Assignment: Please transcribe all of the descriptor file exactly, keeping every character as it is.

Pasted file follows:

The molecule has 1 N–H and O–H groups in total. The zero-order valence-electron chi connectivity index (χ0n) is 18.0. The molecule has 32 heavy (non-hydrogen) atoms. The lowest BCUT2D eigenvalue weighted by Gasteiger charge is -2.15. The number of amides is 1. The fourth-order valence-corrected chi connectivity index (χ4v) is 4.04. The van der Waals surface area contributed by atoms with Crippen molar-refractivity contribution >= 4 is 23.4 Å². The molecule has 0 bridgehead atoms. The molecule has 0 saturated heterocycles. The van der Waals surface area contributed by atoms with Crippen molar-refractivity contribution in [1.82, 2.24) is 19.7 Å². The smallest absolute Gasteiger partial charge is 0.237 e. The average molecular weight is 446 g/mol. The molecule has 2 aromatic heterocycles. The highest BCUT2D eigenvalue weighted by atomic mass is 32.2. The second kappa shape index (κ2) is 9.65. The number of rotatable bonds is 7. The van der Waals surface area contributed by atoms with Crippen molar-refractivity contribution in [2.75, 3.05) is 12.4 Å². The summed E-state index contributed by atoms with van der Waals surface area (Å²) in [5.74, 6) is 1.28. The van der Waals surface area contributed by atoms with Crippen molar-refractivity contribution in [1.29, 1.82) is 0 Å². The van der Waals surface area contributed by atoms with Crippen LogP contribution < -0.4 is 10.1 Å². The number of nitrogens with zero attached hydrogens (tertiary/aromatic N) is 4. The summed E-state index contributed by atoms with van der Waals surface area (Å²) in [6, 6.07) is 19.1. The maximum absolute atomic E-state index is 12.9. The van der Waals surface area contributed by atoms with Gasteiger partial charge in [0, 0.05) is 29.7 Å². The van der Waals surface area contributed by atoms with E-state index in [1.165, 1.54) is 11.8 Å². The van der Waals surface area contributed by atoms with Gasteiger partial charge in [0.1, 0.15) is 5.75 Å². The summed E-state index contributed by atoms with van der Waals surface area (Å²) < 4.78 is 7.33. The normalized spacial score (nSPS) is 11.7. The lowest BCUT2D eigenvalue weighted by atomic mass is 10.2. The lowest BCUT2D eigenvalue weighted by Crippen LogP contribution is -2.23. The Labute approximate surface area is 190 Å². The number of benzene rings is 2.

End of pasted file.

The molecule has 1 N–H and O–H groups in total. The zero-order valence-electron chi connectivity index (χ0n) is 18.0. The molecule has 32 heavy (non-hydrogen) atoms. The lowest BCUT2D eigenvalue weighted by Gasteiger charge is -2.15. The number of amides is 1. The fourth-order valence-corrected chi connectivity index (χ4v) is 4.04. The van der Waals surface area contributed by atoms with Crippen molar-refractivity contribution >= 4 is 23.4 Å². The molecule has 0 bridgehead atoms. The molecule has 0 saturated heterocycles. The van der Waals surface area contributed by atoms with Crippen molar-refractivity contribution in [1.82, 2.24) is 19.7 Å². The smallest absolute Gasteiger partial charge is 0.237 e. The average molecular weight is 446 g/mol. The molecule has 2 aromatic heterocycles. The highest BCUT2D eigenvalue weighted by atomic mass is 32.2. The second kappa shape index (κ2) is 9.65. The number of rotatable bonds is 7. The van der Waals surface area contributed by atoms with Crippen molar-refractivity contribution in [2.75, 3.05) is 12.4 Å². The summed E-state index contributed by atoms with van der Waals surface area (Å²) in [5.74, 6) is 1.28. The van der Waals surface area contributed by atoms with Crippen molar-refractivity contribution in [1.29, 1.82) is 0 Å². The van der Waals surface area contributed by atoms with Crippen LogP contribution < -0.4 is 10.1 Å². The number of nitrogens with zero attached hydrogens (tertiary/aromatic N) is 4. The summed E-state index contributed by atoms with van der Waals surface area (Å²) in [6, 6.07) is 19.1. The maximum absolute atomic E-state index is 12.9. The van der Waals surface area contributed by atoms with Gasteiger partial charge in [0, 0.05) is 29.7 Å². The van der Waals surface area contributed by atoms with E-state index in [1.165, 1.54) is 11.8 Å². The van der Waals surface area contributed by atoms with Gasteiger partial charge in [0.1, 0.15) is 5.75 Å². The summed E-state index contributed by atoms with van der Waals surface area (Å²) < 4.78 is 7.33. The normalized spacial score (nSPS) is 11.7. The lowest BCUT2D eigenvalue weighted by atomic mass is 10.2. The lowest BCUT2D eigenvalue weighted by Crippen LogP contribution is -2.23. The Labute approximate surface area is 190 Å². The number of benzene rings is 2.